Veins are sometimes used to replace arteries that are diseased. Removing them is called harvesting.
Leg veins are often used for vein harvesting. For open chest procedures, like coronary artery bypass grafting (CABG), veins or other blood vessels in the chest are often used.
Reasons for Procedure
Vein grafts are most often used to channel blood flow around blocked arteries.
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Problems are rare, but all procedures have some risk. The doctor will go over some problems that could happen, such as:
- Excess bleeding
- Problems from anesthesia
- Blood clots
- Injury to nearby structures
Things that may raise the risk of problems are:
What to Expect
Prior to Procedure
The surgical team may meet with you to talk about:
- Anesthesia options
- Any allergies you may have
- Current medicines, herbs, and supplements that you take and whether you need to stop taking them before surgery
- Fasting before surgery, such as avoiding food or drink after midnight the night before
- Whether you need a ride to and from surgery
The doctor will give general anesthesia. You will be asleep.
Description of Procedure
The surgery will be done one of two ways:
A long incision will be made in the skin. It will expose the whole length of vein. Every branch of the vein will be tied off. The vein will be removed. The skin will be closed with stitches or staples. A bandage will be placed over the site.
Two small incisions will be made at either end of the vein. A long, thin tool (endoscope) will be passed through one of the incisions. It has a camera that helps the doctor see the area. The tool will separate the vein from its branches and surrounding tissue. The vein will then be removed through the second incision. The incisions will be closed with stitches. A bandage will be placed over the site.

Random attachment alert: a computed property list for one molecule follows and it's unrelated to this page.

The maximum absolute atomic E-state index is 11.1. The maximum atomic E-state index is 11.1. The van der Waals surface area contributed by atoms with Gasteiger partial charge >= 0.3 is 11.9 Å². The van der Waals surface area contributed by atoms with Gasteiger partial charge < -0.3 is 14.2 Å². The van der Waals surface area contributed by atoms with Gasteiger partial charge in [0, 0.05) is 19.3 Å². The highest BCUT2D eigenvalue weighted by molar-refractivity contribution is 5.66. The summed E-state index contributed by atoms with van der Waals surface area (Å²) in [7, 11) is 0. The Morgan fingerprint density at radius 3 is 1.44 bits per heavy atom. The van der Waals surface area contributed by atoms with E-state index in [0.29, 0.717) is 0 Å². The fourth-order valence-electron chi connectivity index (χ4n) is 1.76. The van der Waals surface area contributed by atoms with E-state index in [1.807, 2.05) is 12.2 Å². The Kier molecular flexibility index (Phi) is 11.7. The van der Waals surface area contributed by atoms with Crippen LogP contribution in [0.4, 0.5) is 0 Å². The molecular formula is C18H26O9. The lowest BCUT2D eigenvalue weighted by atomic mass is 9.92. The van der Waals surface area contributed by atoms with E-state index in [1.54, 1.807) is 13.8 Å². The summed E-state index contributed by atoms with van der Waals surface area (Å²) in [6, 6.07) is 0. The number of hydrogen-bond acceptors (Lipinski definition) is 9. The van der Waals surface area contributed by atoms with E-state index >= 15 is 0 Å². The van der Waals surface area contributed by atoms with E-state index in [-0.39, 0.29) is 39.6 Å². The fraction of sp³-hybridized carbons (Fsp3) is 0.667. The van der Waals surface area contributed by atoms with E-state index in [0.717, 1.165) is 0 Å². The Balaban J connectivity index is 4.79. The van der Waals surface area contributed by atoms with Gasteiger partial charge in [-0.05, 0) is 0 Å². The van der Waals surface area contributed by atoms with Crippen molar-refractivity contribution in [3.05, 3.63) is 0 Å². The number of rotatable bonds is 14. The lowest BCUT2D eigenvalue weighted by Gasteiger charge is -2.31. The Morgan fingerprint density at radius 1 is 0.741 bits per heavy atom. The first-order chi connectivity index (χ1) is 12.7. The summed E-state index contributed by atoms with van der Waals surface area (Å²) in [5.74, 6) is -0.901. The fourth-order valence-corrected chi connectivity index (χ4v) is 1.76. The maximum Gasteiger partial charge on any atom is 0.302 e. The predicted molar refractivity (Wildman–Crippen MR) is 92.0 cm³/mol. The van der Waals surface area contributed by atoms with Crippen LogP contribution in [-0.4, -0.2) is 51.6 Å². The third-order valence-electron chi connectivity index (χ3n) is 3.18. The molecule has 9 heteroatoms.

How Long Will It Take?
Vein harvesting is usually done at the same time as the main procedure. It does not add extra time.
Will It Hurt?
There may be some pain and discomfort after the procedure. Medicine and home care help.
Average Hospital Stay
The hospital stay depends on the main procedure. Vein excision will not add time to the stay.
During your stay, the hospital staff will take steps to lower your risk of infection, such as:
- Washing their hands
- Wearing gloves or masks
- Keeping your incisions covered
There are also steps you can take to lower your risk of infection such as:
- Washing your hands often and reminding visitors and staff to do the same
- Reminding staff to wear gloves or masks
- Not letting others touch your incisions
Call Your Doctor
Call your doctor if you are not getting better or you have:
- Signs of infection, such as fever and chills
- Redness, swelling, excess bleeding, or any discharge from the incision
- Pain that you cannot control with the medicines
- Changes in the color of your leg—or your leg feels cold, numb, or tingly
- Problems breathing or chest pain
- Lightheadedness or weakness
- Calves that are red, swollen, or warm to the touch
If you think you have an emergency, call for medical help right away.
American Heart Association
National Heart, Lung, and Blood Institute
Heart and Stroke Foundation of Canada
Coronary artery bypass graft (CABG) surgery. EBSCO DynaMed website. Available at: https://www.dynamed.com/procedure/coronary-artery-bypass-graft-cabg-surgery. Accessed July 20, 2021.
Coronary artery bypass grafting. Mid-Atlantic Surgical Associates website. Available at: http://www.heartsurgeons.com/procedures2.html#pr2d. Accessed July 20, 2021.
Zhang SZ, Wang GX, et al. The clinical application of microincision vein harvesting of the great saphenous vein in coronary artery bypass grafting. BMC Cardiovasc Disord. 2020;20(1):297.
Last reviewed July 2021 by EBSCO Medical Review Board Michael J. Fucci, DO, FACC Last Updated: 7/21/2021